Editorial: Along Thompson Road
By Richard Gaw
And be one traveler, long I stood
And looked down one as far as I could
To where it bent in the undergrowth;
As had become habit to him, the Chester County Press reporter, driving southwest on Marshall Bridge
Road in Kennett Square last week, made the instinctual right hand turn onto
Kaolin Road for the quick jaunt to the Kennett Square Borough, and nearly ended
up in the Red Clay Creek.
He had forgotten that the Marshall Bridge had recently vanished and given way to a complete reconstruction that had made the bridge disappear and turn into a quagmire of mud made even soggier from the recent summer rains. The area was dotted with a dedicated troop of workers who maneuvered tractors and wielded shovels. Some saw what the reporter had just done, and pointed him in different directions.
Detoured, the reporter drove along Newark Road, which scissors through Toughkenamon and connects to Baltimore Pike, a route that gets the driver to the borough by way of Cypress Street.
The reporter had also forgotten that the intersection of Newark and Hillendale roads was in the middle of a physical transformation that has redirected drivers for the past few months.
Marked off by his car’s clock, the reporter spent the next 23 minutes following orange detour signage that led him along unfamiliar territory -- winding and snaky tributaries that seemed to head circuitously to nowhere. Many of the roads were marked “One Lane Only” and “Construction Ahead,” necessitated by the damage that Hurricane Isaiah had unleashed, that left southern Chester County to burrow out from just weeks before.
Then took the other,
just as fair,
And having perhaps the better claim,
Because it was grassy and wanted wear;
Though as for that the passing there
Had worn them really about the same,
As he meandered somewhere between Avondale and Kennett Square, the reporter swore at the ineptitude of shutting down two major thoroughfares simultaneously, and how these inconveniences had tossed another layer of frustration and anger onto a year that if he had his druthers would be buried six feet deep into the Chester County soil.
The blood pulse of anger is easily transferable, and as the reporter tried to find his way out of the maze, his anger had diverted its way from the broken down roads to the straggling emotions that had been blazing like an ember inside of him for the past six months.
He thought of the global pandemic that has burned through our world like a wildfire, and in particular in the United States, where despite five million cases and over 180,000 deaths, shows no signs of abating against the narrative of those who give more credence to the potions of snake oil salesmen than the superior men and women of science.
The reporter turned left onto another road: He thought of the repeated atrocity of systemic racism in a country that openly defies its most moral code that all men – and women – are created equal. He made a left: He thought of the murder of George Floyd, and in the aftermath of that murder, the faces of many colors marching on the streets in a face-off for justice. He made a right and then a right: He heard the seven shots in Wisconsin.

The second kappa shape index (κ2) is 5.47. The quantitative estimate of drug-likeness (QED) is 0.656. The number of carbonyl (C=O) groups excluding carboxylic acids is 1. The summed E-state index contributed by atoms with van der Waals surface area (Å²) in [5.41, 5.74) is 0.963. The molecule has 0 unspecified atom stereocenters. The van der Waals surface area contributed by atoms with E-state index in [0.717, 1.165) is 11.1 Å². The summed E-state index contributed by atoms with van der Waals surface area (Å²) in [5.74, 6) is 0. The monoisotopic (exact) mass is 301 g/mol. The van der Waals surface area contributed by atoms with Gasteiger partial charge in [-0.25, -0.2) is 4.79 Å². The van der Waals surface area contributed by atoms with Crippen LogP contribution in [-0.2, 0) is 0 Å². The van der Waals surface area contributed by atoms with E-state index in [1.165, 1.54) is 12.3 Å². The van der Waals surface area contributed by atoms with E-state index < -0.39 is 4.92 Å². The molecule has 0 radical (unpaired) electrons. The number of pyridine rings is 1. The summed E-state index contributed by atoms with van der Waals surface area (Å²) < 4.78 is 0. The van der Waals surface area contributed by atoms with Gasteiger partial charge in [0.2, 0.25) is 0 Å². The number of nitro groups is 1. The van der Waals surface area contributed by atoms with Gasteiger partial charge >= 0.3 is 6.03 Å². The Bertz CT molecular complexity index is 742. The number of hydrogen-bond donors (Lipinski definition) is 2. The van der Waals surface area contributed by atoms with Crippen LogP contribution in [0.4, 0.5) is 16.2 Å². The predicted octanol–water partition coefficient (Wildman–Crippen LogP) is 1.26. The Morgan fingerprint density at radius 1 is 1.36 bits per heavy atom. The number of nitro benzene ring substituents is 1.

He came to a stop, seeing the alphabet of the many fallen trees that formed ‘V’s and ‘W’s along the curved lanes of his disappearance – the aftermath of devastation that had touched down in Chester County.
Another road was blocked off so he turned his car around and drove: It was crystallizing and connecting for him. His country was broken. Its center was not holding and its moral and social conscience was crumbling on the weight of its differences.
The reporter was in the thicket of wooded roads he had never been on before, but rather than punch the GPS for directions home, he switched it off. For the first time in months, he felt the chains that had tied him to the tumultuous year of 2020 simply become unbolted. After bullying his way through several months of shock, denial, anger, bargaining and depression at the state of the world and his country, here he now was, momentarily lost, finally arriving at the final stage of grief.
And both that morning
In leaves, no step had trodden black.
Oh, I kept the first for another day!
Yet knowing how way leads on to way,
I doubted if I should ever come back.
I shall be telling this with a sigh
Somewhere ages and ages hence:
Two roads diverged in a wood, and I —
I took the one less traveled by,
And that has made all the difference.
~ “The Road Not Taken” By Robert Frost
Acceptance, in its purest form, is the first breath we take after the fighting has ended. It is the moment when, powerless to revolt against an invisible enemy, we simply choose to move forward. As he drove, a terrible year not quite ended continued to wash over the reporter, but this time, he did not battle against it but vowed to simply endure it. He was very, very lost, but this time, against the measure of a very structured life, the reporter suddenly and gleefully acknowledged his momentary disappearance and the inconveniences that brought him there.
Eventually, the reporter found his way to Kennett Square by recognizing a familiar landmark, but made a promise to himself that he would not miss anything he saw on his way to his final destination.